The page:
Summary: Chapter 1
The stranger, who the reader soon learns is Victor Frankenstein, begins his narration. He starts with his family background, birth, and early childhood, telling Walton about his father, Alphonse, and his mother, Caroline. Alphonse became Caroline’s protector when her father, Alphonse’s longtime friend Beaufort, died in poverty. They married two years later, and Victor was born soon after.
Frankenstein then describes how his childhood companion, Elizabeth Lavenza, entered his family. At this point in the narrative, the original (1818) and revised (1831) versions of Frankenstein diverge. In the original version, Elizabeth is Victor’s cousin, the daughter of Alphonse’s sister; when Victor is four years old, Elizabeth’s mother dies and Elizabeth is adopted into the Frankenstein family. In the revised version, Elizabeth is discovered by Caroline, on a trip to Italy, when Victor is about five years old. While visiting a poor Italian family, Caroline notices a beautiful blonde girl among the dark-haired Italian children; upon discovering that Elizabeth is the orphaned daughter of a Milanese nobleman and a German woman and that the Italian family can barely afford to feed her, Caroline adopts Elizabeth and brings her back to Geneva. Victor’s mother decides at the moment of the adoption that Elizabeth and Victor should someday marry.
Summary: Chapter 2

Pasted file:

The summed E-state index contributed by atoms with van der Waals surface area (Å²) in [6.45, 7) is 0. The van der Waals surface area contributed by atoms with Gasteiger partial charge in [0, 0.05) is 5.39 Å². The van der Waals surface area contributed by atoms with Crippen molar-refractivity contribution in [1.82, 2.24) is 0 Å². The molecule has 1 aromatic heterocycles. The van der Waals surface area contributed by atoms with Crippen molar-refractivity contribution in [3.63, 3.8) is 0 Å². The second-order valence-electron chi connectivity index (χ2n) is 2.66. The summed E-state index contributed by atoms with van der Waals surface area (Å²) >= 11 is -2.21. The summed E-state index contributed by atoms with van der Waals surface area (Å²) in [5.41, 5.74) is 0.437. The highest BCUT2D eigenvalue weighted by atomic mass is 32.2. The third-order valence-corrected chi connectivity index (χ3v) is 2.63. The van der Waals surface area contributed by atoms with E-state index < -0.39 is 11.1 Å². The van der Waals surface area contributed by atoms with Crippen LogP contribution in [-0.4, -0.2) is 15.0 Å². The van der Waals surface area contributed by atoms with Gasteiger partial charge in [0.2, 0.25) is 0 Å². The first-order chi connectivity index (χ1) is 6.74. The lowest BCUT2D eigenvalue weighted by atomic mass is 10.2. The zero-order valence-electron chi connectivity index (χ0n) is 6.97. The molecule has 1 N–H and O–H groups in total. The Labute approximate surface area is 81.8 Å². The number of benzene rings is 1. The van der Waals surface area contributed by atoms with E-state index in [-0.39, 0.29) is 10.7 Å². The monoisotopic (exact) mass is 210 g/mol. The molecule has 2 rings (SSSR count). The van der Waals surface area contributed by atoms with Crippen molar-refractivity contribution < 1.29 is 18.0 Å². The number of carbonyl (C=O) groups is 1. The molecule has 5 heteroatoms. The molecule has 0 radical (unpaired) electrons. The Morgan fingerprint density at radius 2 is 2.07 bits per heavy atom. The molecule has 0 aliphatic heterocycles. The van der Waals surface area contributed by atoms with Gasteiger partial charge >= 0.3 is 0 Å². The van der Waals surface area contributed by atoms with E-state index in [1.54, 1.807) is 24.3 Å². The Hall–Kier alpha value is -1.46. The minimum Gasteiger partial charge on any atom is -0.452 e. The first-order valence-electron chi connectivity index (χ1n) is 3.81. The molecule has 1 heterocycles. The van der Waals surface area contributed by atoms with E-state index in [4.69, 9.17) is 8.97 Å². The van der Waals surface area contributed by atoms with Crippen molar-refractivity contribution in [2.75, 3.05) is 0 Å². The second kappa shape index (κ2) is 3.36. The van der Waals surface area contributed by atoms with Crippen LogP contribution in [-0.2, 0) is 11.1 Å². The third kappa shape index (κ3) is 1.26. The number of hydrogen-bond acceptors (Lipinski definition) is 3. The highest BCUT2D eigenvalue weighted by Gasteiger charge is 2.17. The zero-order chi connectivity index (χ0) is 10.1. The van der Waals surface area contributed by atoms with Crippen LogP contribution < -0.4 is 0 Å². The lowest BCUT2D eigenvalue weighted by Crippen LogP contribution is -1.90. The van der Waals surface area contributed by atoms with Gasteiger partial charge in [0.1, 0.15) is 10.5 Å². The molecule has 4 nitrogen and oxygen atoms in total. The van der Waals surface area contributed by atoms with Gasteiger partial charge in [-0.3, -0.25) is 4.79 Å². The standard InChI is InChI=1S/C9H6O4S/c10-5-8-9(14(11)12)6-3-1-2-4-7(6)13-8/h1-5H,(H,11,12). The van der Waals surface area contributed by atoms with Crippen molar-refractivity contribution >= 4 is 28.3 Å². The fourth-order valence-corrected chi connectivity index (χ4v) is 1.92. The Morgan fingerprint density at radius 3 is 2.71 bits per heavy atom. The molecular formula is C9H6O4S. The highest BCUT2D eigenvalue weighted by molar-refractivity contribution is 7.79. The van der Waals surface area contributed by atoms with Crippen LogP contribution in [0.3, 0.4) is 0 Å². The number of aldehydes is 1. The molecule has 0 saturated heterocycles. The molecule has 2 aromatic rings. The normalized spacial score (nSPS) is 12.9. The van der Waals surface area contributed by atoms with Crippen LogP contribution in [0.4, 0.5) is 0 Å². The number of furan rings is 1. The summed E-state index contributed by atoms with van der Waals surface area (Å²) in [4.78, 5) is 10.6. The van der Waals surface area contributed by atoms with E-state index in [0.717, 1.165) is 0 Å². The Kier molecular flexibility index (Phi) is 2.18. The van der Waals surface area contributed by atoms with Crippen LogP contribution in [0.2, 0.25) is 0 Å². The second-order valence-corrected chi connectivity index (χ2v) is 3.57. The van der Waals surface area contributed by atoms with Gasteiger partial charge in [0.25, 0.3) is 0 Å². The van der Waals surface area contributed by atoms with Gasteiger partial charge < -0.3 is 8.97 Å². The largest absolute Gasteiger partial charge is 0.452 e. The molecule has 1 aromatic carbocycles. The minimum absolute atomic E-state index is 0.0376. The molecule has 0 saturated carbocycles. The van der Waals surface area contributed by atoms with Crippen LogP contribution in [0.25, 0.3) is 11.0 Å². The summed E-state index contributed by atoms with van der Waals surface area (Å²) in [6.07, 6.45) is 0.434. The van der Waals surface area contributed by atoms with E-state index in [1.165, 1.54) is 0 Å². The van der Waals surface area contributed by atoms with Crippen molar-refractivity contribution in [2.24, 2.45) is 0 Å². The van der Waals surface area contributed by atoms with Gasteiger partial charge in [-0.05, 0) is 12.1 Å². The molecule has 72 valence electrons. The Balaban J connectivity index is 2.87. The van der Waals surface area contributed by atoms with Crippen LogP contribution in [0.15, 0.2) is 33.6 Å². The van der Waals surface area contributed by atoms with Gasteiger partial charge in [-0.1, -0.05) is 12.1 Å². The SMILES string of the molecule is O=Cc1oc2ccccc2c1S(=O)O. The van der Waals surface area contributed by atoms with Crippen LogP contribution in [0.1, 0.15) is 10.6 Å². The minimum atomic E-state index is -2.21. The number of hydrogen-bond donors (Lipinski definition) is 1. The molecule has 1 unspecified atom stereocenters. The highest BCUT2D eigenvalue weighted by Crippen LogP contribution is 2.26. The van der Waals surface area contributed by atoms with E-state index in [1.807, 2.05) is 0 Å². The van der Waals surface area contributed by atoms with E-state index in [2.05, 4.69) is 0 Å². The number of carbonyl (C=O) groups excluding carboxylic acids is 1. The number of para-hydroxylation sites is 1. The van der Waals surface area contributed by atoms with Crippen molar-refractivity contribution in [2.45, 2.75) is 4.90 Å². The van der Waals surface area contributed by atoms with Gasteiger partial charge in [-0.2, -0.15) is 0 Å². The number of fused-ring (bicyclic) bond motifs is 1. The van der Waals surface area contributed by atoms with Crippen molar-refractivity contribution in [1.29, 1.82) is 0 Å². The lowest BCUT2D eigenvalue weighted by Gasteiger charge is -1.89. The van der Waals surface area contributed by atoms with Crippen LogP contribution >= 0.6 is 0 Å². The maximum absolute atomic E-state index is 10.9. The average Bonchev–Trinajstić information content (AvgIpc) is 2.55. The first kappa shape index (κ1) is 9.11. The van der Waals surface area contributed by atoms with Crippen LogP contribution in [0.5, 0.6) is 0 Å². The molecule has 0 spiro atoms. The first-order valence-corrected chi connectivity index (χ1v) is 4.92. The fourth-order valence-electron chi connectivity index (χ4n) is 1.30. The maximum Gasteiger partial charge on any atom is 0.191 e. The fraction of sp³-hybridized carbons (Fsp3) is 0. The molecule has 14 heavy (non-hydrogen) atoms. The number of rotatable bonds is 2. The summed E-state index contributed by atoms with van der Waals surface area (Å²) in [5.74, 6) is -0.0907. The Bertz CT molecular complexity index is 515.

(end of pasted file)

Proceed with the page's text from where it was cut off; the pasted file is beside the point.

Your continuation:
Elizabeth and Victor grow up together as best friends. Victor’s friendship with Henry Clerval, a schoolmate and only child, flourishes as well, and he spends his childhood happily surrounded by this close domestic circle. As a teenager, Victor becomes increasingly fascinated by the mysteries of the natural world. He chances upon a book by Cornelius Agrippa, a sixteenth-century scholar of the occult sciences, and becomes interested in natural philosophy. He studies the outdated findings of the alchemists Agrippa, Paracelsus, and Albertus Magnus with enthusiasm. He witnesses the destructive power of nature when, during a raging storm, lightning destroys a tree near his house. A modern natural philosopher accompanying the Frankenstein family explains to Victor the workings of electricity, making the ideas of the alchemists seem outdated and worthless. (In the 1818 version, a demonstration of electricity by his father convinces Victor of the alchemists’ mistakenness.)
Analysis: Chapters 1–2